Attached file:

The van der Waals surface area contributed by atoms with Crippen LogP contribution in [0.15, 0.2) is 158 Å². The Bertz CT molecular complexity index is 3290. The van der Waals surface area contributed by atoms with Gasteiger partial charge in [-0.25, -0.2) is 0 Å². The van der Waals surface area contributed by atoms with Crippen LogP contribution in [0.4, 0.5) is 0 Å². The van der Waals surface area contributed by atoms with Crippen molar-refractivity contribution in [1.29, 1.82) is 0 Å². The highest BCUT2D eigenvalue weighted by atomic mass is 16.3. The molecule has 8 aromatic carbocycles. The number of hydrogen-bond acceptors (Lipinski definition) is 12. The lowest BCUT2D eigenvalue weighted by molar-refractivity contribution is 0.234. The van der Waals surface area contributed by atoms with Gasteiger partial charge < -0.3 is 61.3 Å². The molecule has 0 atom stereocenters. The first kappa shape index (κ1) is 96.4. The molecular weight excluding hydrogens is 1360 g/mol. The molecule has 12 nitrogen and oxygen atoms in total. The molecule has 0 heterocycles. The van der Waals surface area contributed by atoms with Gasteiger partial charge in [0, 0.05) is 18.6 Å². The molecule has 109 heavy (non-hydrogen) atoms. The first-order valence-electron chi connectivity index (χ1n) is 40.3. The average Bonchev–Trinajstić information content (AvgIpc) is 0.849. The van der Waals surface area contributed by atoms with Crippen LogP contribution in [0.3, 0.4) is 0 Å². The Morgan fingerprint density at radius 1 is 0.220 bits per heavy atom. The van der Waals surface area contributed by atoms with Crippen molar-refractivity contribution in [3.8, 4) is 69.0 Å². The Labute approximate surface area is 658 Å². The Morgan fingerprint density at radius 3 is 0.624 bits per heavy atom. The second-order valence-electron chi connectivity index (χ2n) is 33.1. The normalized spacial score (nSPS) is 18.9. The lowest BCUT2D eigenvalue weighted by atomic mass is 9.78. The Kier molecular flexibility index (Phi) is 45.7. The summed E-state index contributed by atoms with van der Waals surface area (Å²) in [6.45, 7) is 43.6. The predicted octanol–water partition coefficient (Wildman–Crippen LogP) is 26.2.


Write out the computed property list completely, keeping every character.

The van der Waals surface area contributed by atoms with Crippen LogP contribution in [0.15, 0.2) is 158 Å². The Bertz CT molecular complexity index is 3290. The van der Waals surface area contributed by atoms with Gasteiger partial charge in [-0.25, -0.2) is 0 Å². The van der Waals surface area contributed by atoms with Crippen LogP contribution in [0.4, 0.5) is 0 Å². The van der Waals surface area contributed by atoms with Crippen molar-refractivity contribution in [1.29, 1.82) is 0 Å². The highest BCUT2D eigenvalue weighted by atomic mass is 16.3. The molecule has 8 aromatic carbocycles. The number of hydrogen-bond acceptors (Lipinski definition) is 12. The lowest BCUT2D eigenvalue weighted by molar-refractivity contribution is 0.234. The van der Waals surface area contributed by atoms with Gasteiger partial charge < -0.3 is 61.3 Å². The molecule has 0 atom stereocenters. The first kappa shape index (κ1) is 96.4. The molecular weight excluding hydrogens is 1360 g/mol. The molecule has 12 nitrogen and oxygen atoms in total. The molecule has 0 heterocycles. The van der Waals surface area contributed by atoms with Gasteiger partial charge in [0, 0.05) is 18.6 Å². The molecule has 109 heavy (non-hydrogen) atoms. The first-order valence-electron chi connectivity index (χ1n) is 40.3. The average Bonchev–Trinajstić information content (AvgIpc) is 0.849. The van der Waals surface area contributed by atoms with Crippen LogP contribution in [0.3, 0.4) is 0 Å². The Morgan fingerprint density at radius 1 is 0.220 bits per heavy atom. The van der Waals surface area contributed by atoms with Crippen molar-refractivity contribution in [3.8, 4) is 69.0 Å². The Labute approximate surface area is 658 Å². The Morgan fingerprint density at radius 3 is 0.624 bits per heavy atom. The second-order valence-electron chi connectivity index (χ2n) is 33.1. The normalized spacial score (nSPS) is 18.9. The lowest BCUT2D eigenvalue weighted by atomic mass is 9.78. The Kier molecular flexibility index (Phi) is 45.7. The summed E-state index contributed by atoms with van der Waals surface area (Å²) in [6.45, 7) is 43.6. The predicted octanol–water partition coefficient (Wildman–Crippen LogP) is 26.2.